Ragi malt is a traditional Indian beverage highly nutritious and can be made delicious either sweet or salt. Ragi is known as the Finger millet or Ragulu in telugu. It is a type of millet grain cultivated in India from ancient times and is well known to be rich in protein, calcium, iron and it is a gluten free grain.
In most of the houses in India, ragi grains are washed thoroughly, sprouted and gently roasted and ground to a fine powder. It is stored in air tight box and used when required. Ragimalt is delicious and healthy rejuvenating drink popularly called as Ragimalt or ragiganji.
Fingermillet is especially valuable as it contains the amino acid methionine, which is lacking in the diets of hundreds of millions of the poor who live on starchy staples such as polishedrice, or maizemeal. Finger millet can be ground and cooked into cakes, puddings or porridge.
The grain is made into a fermenteddrink (or beer) in Nepal and in many parts of Africa. Finger millet is commonly consumed in the form porridge. It is one of the healthiest breakfast and nutritious too. You can also prepare a nice malt or beverage by cooking the ragi flour in water, adding jaggery and nuts, milk and drink.
It is popular as a poor’s man or farmer’s health drink. To prepare the ragi malt, first take the ragi flour in a cup. Add water slowly and combine to form a smooth, lump free paste. Do not add the flour directly to boiling water, it will clump into lumps. In a vessel, add water and allow boiling. Heat till the water reaches boiling stage.
Then add the dissolved ragi flour solution slowly to the boiling water, continuously stirring with a spoon. This will prevent the formation of lumps. If you add the flour mix to water before the boiling stage, the flour will separate and it won’t be suitable to drinking.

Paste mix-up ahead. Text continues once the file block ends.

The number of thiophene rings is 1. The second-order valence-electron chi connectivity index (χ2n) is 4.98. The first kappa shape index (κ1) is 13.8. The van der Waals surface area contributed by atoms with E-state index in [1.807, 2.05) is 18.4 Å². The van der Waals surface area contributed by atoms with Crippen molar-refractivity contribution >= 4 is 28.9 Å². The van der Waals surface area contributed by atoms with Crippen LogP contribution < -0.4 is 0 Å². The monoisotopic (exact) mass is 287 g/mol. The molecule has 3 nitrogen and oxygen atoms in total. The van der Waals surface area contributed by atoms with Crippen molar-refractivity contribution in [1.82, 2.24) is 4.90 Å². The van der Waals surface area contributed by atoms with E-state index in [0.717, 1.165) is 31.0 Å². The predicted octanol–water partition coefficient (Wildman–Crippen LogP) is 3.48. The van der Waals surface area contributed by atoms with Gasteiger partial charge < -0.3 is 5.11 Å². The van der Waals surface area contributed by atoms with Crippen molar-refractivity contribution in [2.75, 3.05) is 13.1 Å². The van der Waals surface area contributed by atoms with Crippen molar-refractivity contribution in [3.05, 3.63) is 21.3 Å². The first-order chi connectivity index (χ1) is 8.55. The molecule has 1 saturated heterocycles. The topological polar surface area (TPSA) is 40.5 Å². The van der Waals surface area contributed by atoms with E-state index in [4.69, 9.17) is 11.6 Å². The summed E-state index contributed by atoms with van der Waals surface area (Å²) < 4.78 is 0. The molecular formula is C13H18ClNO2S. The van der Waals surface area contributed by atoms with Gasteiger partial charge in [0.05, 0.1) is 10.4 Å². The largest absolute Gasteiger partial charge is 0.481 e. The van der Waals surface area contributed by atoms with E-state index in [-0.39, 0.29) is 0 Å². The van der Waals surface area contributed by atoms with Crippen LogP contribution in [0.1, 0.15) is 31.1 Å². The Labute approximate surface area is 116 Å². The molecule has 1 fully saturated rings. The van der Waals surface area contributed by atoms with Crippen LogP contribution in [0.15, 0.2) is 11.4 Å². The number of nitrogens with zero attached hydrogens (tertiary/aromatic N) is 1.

You have to throw it away, so wait for water to start boiling, and then add the flour mix. This step is very important for preparing good raagi malt. Get it to the right consistency and put off the flame. Take some cooked ragi mixture in a bowl; add brown sugar or jaggery as per your taste and add nuts like walnuts, almonds, cashewnuts and raisins, mix and serve it as porridge.
You can also add milk to this mixture. If you require additional flavor you can also add little cardamom powder. Another method is you can take some ragi mixture mix it with yoghurt or buttermilk, add salt mix and serve. It’s a very delicious and healthy drink.
Ragi can also be prepared in many other ways. In Karnataka, Ragi flour is boiled in water and the resultant preparation, called Ragi Mudde is eaten with Sambar. In India, finger millet (locally called ragi) is mostly grown and consumed in Karnataka, Andhra Pradesh, Tamil Nadu Maharashtra and Goa. Ragi flour is made into flatbreads, including thick, leavened dosa and thinner, unleavened roti.
Ragi flour is also mixed with jowar flour and make into fine rotis. In Andhra Pradesh Ragi Sankati (Telugu), which are ragi balls are eaten in the morning with a chilli, onions, sambar (lentil based stew) or meat curry and helps them sustain throughout the whole day. In Kerala, Puttu is a traditional breakfast and usually made with Rice powder together with coconut grating and steamed, but this is also made with Ragi powder as its very nutritive. A traditional food plant in Africa, millet has the potential to improve nutrition, boost food security, and foster rural development and support sustainable landcare. It is rich in calcium and protein and also has good amount of iron and other minerals.
It is low in fat most of which are unsaturated fats. Major portion of Ragi is carbohydrate, followed by protein and fibre. It has the least amount of fat in them. Ragi is a very good to be included as a part of staple diet as it lot of essential nutrients, amino acids and minerals.